“There was such intense energy in the first race, everyone was interested in each other’s fit and strategy, which I think added an interesting spice to this inaugural race,” he said. “But the season is long – seven months. We need to be sharp and focused for seven months. This is a very long time in terms of fitness, skill and attitude in any racer. Of course, now that we’ve got our first official “ranking”, we’ve all done our best in the game of poker, but even if some contestants have a better position than others, the next deal will essentially start from scratch. But I wouldn’t count anyone out yet. The great thing about this series is that it’s not just one and done.”

Alex Howes (15th in Sea Otter, 11th LTGP) offered a similar perspective.

“Honestly, I don’t think we have any big surprises here,” he said. “Overall, the guys that we thought would do well here did well. There were a few types of road guys who probably did better than we thought, and then there were a few guys like me who weren’t top ten, like, “yeah, he’s going to be top ten.” We’ll see. It’s been a super long year. “I still have half a meter of snow at my house, so I’m looking forward to October.”

Evelyn Dong, fifth on the day and fifth in the Grand Prix standings, quietly applauded her series rivals.

“I have a lot of respect for everybody,” he said. “I know everyone is training hard for this and everyone has changed their training specifically for the series. It will be difficult.”

Dong, like almost every rider in the series we’ve spoken to, sees Unbound Gravel as a big, looming ball of fire on the horizon. For him – and basically every athlete who has never done Unbound Gravel – the next race at the Grand Prix will be his longest ever.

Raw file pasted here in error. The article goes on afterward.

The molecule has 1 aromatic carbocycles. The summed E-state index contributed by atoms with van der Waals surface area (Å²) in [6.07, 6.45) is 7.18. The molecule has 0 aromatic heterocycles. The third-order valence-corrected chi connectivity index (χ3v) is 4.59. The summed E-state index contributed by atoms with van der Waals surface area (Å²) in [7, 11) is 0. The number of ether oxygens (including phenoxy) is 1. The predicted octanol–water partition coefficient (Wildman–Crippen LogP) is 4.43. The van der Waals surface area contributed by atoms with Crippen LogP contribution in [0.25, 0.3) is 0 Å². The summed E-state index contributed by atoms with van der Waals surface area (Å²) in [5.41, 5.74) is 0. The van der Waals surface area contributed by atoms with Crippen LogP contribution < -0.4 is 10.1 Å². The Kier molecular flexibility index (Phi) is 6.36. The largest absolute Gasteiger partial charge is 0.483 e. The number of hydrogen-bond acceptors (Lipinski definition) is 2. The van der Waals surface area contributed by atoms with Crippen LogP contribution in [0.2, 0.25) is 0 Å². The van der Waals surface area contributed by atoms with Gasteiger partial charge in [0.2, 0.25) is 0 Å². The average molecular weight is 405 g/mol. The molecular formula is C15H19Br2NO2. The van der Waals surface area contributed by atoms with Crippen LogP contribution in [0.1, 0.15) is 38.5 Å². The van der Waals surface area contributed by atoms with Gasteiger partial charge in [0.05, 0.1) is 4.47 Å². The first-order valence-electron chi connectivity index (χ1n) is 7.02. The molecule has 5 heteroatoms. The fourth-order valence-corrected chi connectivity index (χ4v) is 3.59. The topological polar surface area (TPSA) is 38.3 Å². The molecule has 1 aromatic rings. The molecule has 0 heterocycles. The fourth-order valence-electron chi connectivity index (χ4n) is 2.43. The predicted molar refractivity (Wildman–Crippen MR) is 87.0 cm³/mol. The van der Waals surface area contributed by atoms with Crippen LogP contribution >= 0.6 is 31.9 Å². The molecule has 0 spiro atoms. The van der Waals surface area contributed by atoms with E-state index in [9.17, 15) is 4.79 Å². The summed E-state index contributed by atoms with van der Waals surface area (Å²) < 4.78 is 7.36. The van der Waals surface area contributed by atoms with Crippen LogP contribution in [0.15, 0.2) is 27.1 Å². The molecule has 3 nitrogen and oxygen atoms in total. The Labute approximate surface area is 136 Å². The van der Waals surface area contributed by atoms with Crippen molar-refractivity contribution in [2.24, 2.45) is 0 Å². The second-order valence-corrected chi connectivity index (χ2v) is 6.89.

“Sea Otter was not a priority, but Unbound,” said Sofia Gomez Villafañe (2nd in Sea Otter, 2nd LTGP). “I’m excited to put in a lot of miles and a lot of effort in the Arizona heat in May. From the bike to the aerobar, I’ll make all my equipment choices, or not. I’m looking forward to it.”

Finsterwald also escapes a cool Colorado spring for a warm Arizona pre-Unbound simulation. Even as a lifelong professional mountain biker, he’s convinced that the podium in Kansas might look more like a California one.

“I expect Unbound’s top 10 to look different,” he said. “I think we’re going to see guys like Pete [Stetina]Howes, Lachlan [Morton]Lawrence [ten Dam] and Colin [Strickland] in the mix, but I’m hoping for our chances as mountain bikers. This is the race I want to win the most this year. I spend time learning as much as possible about the race, understanding the type of effort/power needed to win, spending time in Specialized’s win tunnel, testing different gear, riding and building the bike. strong mind. The level of mountain biking in the US is high right now. I think Unbound has a lot of talented men and women with the stamina, skill, and toughness to excel. It will be fun to see how it shakes out.”

For Kiel Reijnen (39th, 20th LTGP at Sea Otter), who crashed with Pete Stetina early in the race – only his second MTB race so far – getting out of his comfort zone is just part of the package.

“It’s great to mix it up,” he said. “When I spoke to Kimo at Life Time, their idea was to make sure that no one was comfortable in every race and I think they will achieve that.”